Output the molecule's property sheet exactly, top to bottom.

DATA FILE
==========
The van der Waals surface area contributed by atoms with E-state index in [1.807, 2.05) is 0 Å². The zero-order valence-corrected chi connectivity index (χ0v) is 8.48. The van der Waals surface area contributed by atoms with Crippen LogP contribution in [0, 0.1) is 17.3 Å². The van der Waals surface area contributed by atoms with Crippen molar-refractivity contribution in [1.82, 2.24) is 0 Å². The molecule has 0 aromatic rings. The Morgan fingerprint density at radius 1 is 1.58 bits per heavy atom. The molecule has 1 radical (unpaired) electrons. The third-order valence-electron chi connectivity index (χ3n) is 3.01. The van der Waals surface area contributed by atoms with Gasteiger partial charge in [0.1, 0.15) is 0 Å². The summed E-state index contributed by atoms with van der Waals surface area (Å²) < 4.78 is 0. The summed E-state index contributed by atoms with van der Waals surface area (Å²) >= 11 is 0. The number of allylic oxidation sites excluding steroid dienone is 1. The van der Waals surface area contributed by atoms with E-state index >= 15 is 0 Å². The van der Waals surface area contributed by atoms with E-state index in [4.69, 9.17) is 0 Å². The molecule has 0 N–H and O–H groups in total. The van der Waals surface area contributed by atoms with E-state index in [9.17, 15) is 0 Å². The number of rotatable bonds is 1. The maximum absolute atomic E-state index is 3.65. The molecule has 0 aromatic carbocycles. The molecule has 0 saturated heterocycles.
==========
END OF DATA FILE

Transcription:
The van der Waals surface area contributed by atoms with E-state index in [1.807, 2.05) is 0 Å². The zero-order valence-corrected chi connectivity index (χ0v) is 8.48. The van der Waals surface area contributed by atoms with Crippen LogP contribution in [0, 0.1) is 17.3 Å². The van der Waals surface area contributed by atoms with Crippen molar-refractivity contribution in [1.82, 2.24) is 0 Å². The molecule has 0 aromatic rings. The Morgan fingerprint density at radius 1 is 1.58 bits per heavy atom. The molecule has 1 radical (unpaired) electrons. The third-order valence-electron chi connectivity index (χ3n) is 3.01. The van der Waals surface area contributed by atoms with Gasteiger partial charge in [0.1, 0.15) is 0 Å². The summed E-state index contributed by atoms with van der Waals surface area (Å²) < 4.78 is 0. The summed E-state index contributed by atoms with van der Waals surface area (Å²) >= 11 is 0. The number of allylic oxidation sites excluding steroid dienone is 1. The van der Waals surface area contributed by atoms with E-state index >= 15 is 0 Å². The van der Waals surface area contributed by atoms with E-state index in [4.69, 9.17) is 0 Å². The molecule has 0 N–H and O–H groups in total. The van der Waals surface area contributed by atoms with E-state index in [9.17, 15) is 0 Å². The number of rotatable bonds is 1. The maximum absolute atomic E-state index is 3.65. The molecule has 0 aromatic carbocycles. The molecule has 0 saturated heterocycles.